Wednesday, March 21, 2018

Storytelling (again)

Over the weekend I had the honor of helping a local producer kick off her first event. It was special because it was woman with a vision and I love supporting women who go after their dreams. I was excited to be part of something that focused on women of color and is the first of its kind in my city. 

When I was asked to participate the title: STORIES TO TELL MY DAUGHTER excited me. Raising a teenager is difficult and I believe it takes a village so it would be a great way to have other women impart their wisdom and experience on my daughter and give her a varied perspective. It was also something I wanted to share with my own mother.

I said yes without a story in  mind. I figured it would come to me as I learned more about the event. When I met with the producer and she explained her vision, a story began to form. The problem was, I didn't want to share that story. It was extremely personal in a way that would lay me bare in a setting much more intimate than my previous storytelling experience. This would be a smaller venue, the audience would be physically closer. My social circle crossed with that of some of the other storytellers and the producer so I knew there would be a lot more familiar faces in the audience. That was intimidating given the vulnerability I would have sharing that story.

I wish I could say that I had some brilliant strategy for coming up with another story. Unfortunately, my strategy was procrastination. I should have written out the story many times and went over the timeline and details. I did not. Instead I started reading two new books and tried to justify my fears and hesitations by burying my head in someone else's story. I kept asking myself why I had to tell that particular story. I gave myself no viable response other than that was the story I needed to tell. Period. For weeks I fought with my procrastination and ignored my inner-voice. Even as I resisted, the story formed in my head. Without trying, I had a beginning, middle and end. I had the theme and knew how to weave it in without writing it out.

Weeks of this immature behavior went by and before I knew it, it was the night before rehearsal. With no other story formed, I gave in and wrote the one that wouldn't leave me alone. It came easily, which became a blessing in disguise because it allowed me to try a different technique for preparing to speak. Rather than rely on notes and outlines, I recorded the story and listened to it over and over again. It was helpful to hear it in my own voice. I was able to focus on the pace, pauses, alliterations, repetitions and the inflections of my voice. With my focus on those elements of the story I was less worried about the content. I was still telling the story that my heart wouldn't allow me to ignore, but I found a way to be less worried about it.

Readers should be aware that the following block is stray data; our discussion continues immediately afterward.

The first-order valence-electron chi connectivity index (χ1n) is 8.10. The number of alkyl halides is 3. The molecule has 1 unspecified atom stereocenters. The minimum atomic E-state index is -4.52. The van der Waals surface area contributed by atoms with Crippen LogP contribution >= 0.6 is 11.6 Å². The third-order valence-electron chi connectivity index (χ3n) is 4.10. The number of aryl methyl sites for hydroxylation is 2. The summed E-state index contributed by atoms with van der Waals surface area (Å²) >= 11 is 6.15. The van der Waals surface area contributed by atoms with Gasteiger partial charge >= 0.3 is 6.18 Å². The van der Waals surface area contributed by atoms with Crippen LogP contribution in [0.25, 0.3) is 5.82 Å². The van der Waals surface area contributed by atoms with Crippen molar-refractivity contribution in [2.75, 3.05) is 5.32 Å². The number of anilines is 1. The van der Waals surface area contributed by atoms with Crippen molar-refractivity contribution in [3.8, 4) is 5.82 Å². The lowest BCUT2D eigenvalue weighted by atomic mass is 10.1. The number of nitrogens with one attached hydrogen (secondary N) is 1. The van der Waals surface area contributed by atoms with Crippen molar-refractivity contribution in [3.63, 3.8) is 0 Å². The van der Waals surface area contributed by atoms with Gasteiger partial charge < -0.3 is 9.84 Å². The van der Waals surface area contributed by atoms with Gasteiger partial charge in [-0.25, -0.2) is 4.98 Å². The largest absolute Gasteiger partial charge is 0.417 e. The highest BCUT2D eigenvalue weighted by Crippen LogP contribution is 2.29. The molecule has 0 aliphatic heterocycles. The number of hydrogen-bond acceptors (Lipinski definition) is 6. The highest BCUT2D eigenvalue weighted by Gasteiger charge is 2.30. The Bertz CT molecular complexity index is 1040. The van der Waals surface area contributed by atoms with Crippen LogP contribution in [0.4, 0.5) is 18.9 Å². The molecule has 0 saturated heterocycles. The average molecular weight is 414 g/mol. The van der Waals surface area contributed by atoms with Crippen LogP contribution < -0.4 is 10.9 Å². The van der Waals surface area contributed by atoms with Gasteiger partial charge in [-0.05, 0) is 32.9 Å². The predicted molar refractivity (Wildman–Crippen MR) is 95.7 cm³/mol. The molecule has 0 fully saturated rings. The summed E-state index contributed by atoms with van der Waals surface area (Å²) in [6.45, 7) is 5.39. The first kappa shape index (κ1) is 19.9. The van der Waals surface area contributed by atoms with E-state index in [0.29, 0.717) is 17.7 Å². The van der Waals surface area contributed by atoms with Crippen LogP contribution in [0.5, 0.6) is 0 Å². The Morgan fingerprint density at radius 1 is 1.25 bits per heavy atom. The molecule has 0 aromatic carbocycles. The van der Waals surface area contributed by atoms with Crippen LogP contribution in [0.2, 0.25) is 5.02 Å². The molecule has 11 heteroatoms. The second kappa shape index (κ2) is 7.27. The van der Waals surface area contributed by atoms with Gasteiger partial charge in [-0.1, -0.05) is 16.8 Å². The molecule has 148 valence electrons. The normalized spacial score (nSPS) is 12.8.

At rehearsal I let it flow and was pleasantly surprised. It was more polished than I expected although I hadn't spent much time memorizing exactly what to say. The reaction of my fellow storytellers was reassuring. They each shared how they related to what I shared and how important it was to put that story into the universe. By the time I left rehearsal, I better understood why that story had been so stubborn.

On the day of the event I was more nervous than I expected. I got to the venue an hour early and it helped to be in the space where I would speak. I generally don't feel a need to be in the space where I am speaking much more than a few minutes before I begin but it felt necessary in this instance. I envisioned the seats filled and how I would appear to the audience. I was glad that my mother, brother, daughter boyfriend and best friend would be there, although I had no intention of making eye contact with them for fear my throat would lock mid-story.
My stomach was a hurricane and my knees shook as the MC introduced me but once I got out the first line, all that melted away. I got through my story with no locked throat, no tears and no other mishaps. It was me and the audience and I felt electric and warm. I connected with the room and felt as though I was talking to close friends. That warmth carried through to the end of the event when audience members came to congratulate me. One person in particular smiled with misty eyes and hugged me, completely wordlessly. I did not know this woman but in her embrace I felt like I peeked into her story and intertwined my own to form a bond. It was a lovely and exhilarating moment between two strangers that also felt deeply personal and familiar. At that moment I shot up a little thank you to the universe for the courage to tell that story and not allowing my own fears to steer me away from what that women needed. It was a wonderful reminder that our stories truly are a gift to those who hear or read them and should be respected as such. 

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